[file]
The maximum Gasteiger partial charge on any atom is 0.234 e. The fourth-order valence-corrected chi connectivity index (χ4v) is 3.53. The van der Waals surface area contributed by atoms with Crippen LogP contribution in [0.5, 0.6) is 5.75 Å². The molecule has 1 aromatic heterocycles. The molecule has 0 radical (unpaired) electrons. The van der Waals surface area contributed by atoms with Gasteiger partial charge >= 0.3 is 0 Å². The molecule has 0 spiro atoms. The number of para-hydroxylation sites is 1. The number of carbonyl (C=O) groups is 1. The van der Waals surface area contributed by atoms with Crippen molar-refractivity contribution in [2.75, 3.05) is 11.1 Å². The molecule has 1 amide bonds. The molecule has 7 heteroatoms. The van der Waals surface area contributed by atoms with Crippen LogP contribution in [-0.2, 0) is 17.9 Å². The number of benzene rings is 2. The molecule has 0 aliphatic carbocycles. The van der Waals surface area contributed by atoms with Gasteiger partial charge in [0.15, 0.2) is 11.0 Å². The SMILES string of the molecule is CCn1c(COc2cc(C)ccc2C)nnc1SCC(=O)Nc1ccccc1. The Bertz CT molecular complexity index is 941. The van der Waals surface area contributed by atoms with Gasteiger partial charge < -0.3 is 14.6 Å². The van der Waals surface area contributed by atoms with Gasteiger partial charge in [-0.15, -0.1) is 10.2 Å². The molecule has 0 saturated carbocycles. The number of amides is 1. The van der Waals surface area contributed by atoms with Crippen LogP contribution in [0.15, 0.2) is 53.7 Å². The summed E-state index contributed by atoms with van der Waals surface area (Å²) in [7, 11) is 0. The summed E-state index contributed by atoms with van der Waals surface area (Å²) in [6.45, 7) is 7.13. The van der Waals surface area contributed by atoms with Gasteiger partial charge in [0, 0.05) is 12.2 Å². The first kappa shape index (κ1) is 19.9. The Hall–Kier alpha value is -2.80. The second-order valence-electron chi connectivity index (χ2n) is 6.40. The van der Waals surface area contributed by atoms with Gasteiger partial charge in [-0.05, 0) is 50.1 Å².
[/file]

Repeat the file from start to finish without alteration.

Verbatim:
The maximum Gasteiger partial charge on any atom is 0.234 e. The fourth-order valence-corrected chi connectivity index (χ4v) is 3.53. The van der Waals surface area contributed by atoms with Crippen LogP contribution in [0.5, 0.6) is 5.75 Å². The molecule has 1 aromatic heterocycles. The molecule has 0 radical (unpaired) electrons. The van der Waals surface area contributed by atoms with Gasteiger partial charge >= 0.3 is 0 Å². The molecule has 0 spiro atoms. The number of para-hydroxylation sites is 1. The number of carbonyl (C=O) groups is 1. The van der Waals surface area contributed by atoms with Crippen molar-refractivity contribution in [2.75, 3.05) is 11.1 Å². The molecule has 1 amide bonds. The molecule has 7 heteroatoms. The van der Waals surface area contributed by atoms with Crippen LogP contribution in [-0.2, 0) is 17.9 Å². The number of benzene rings is 2. The molecule has 0 aliphatic carbocycles. The van der Waals surface area contributed by atoms with Gasteiger partial charge in [0.15, 0.2) is 11.0 Å². The SMILES string of the molecule is CCn1c(COc2cc(C)ccc2C)nnc1SCC(=O)Nc1ccccc1. The Bertz CT molecular complexity index is 941. The van der Waals surface area contributed by atoms with Gasteiger partial charge < -0.3 is 14.6 Å². The van der Waals surface area contributed by atoms with Gasteiger partial charge in [-0.15, -0.1) is 10.2 Å². The molecule has 0 saturated carbocycles. The number of amides is 1. The van der Waals surface area contributed by atoms with Crippen LogP contribution in [0.15, 0.2) is 53.7 Å². The summed E-state index contributed by atoms with van der Waals surface area (Å²) in [7, 11) is 0. The summed E-state index contributed by atoms with van der Waals surface area (Å²) in [6.45, 7) is 7.13. The van der Waals surface area contributed by atoms with Gasteiger partial charge in [0, 0.05) is 12.2 Å². The first kappa shape index (κ1) is 19.9. The Hall–Kier alpha value is -2.80. The second-order valence-electron chi connectivity index (χ2n) is 6.40. The van der Waals surface area contributed by atoms with Gasteiger partial charge in [-0.05, 0) is 50.1 Å².